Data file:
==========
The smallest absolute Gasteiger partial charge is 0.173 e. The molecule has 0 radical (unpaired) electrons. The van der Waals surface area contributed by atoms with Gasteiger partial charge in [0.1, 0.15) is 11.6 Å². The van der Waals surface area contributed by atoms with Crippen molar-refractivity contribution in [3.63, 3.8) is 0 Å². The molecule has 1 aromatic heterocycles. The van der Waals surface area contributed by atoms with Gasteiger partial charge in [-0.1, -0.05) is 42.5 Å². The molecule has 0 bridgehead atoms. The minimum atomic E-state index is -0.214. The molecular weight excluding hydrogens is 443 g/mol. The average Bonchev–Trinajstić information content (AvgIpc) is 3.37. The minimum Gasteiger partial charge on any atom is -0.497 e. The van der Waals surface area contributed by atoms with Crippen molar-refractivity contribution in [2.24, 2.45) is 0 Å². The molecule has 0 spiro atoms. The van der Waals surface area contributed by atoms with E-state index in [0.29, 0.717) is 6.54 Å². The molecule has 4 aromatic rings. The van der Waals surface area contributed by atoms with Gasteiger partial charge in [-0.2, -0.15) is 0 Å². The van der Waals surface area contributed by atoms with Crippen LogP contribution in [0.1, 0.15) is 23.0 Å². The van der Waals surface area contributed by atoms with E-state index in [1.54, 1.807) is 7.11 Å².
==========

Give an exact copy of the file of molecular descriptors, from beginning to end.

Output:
The smallest absolute Gasteiger partial charge is 0.173 e. The molecule has 0 radical (unpaired) electrons. The van der Waals surface area contributed by atoms with Gasteiger partial charge in [0.1, 0.15) is 11.6 Å². The van der Waals surface area contributed by atoms with Crippen molar-refractivity contribution in [3.63, 3.8) is 0 Å². The molecule has 1 aromatic heterocycles. The van der Waals surface area contributed by atoms with Gasteiger partial charge in [-0.1, -0.05) is 42.5 Å². The molecule has 0 bridgehead atoms. The minimum atomic E-state index is -0.214. The molecular weight excluding hydrogens is 443 g/mol. The average Bonchev–Trinajstić information content (AvgIpc) is 3.37. The minimum Gasteiger partial charge on any atom is -0.497 e. The van der Waals surface area contributed by atoms with Crippen molar-refractivity contribution in [2.24, 2.45) is 0 Å². The molecule has 0 spiro atoms. The van der Waals surface area contributed by atoms with E-state index in [0.29, 0.717) is 6.54 Å². The molecule has 4 aromatic rings. The van der Waals surface area contributed by atoms with Gasteiger partial charge in [-0.2, -0.15) is 0 Å². The van der Waals surface area contributed by atoms with Crippen LogP contribution in [0.1, 0.15) is 23.0 Å². The van der Waals surface area contributed by atoms with E-state index in [1.54, 1.807) is 7.11 Å².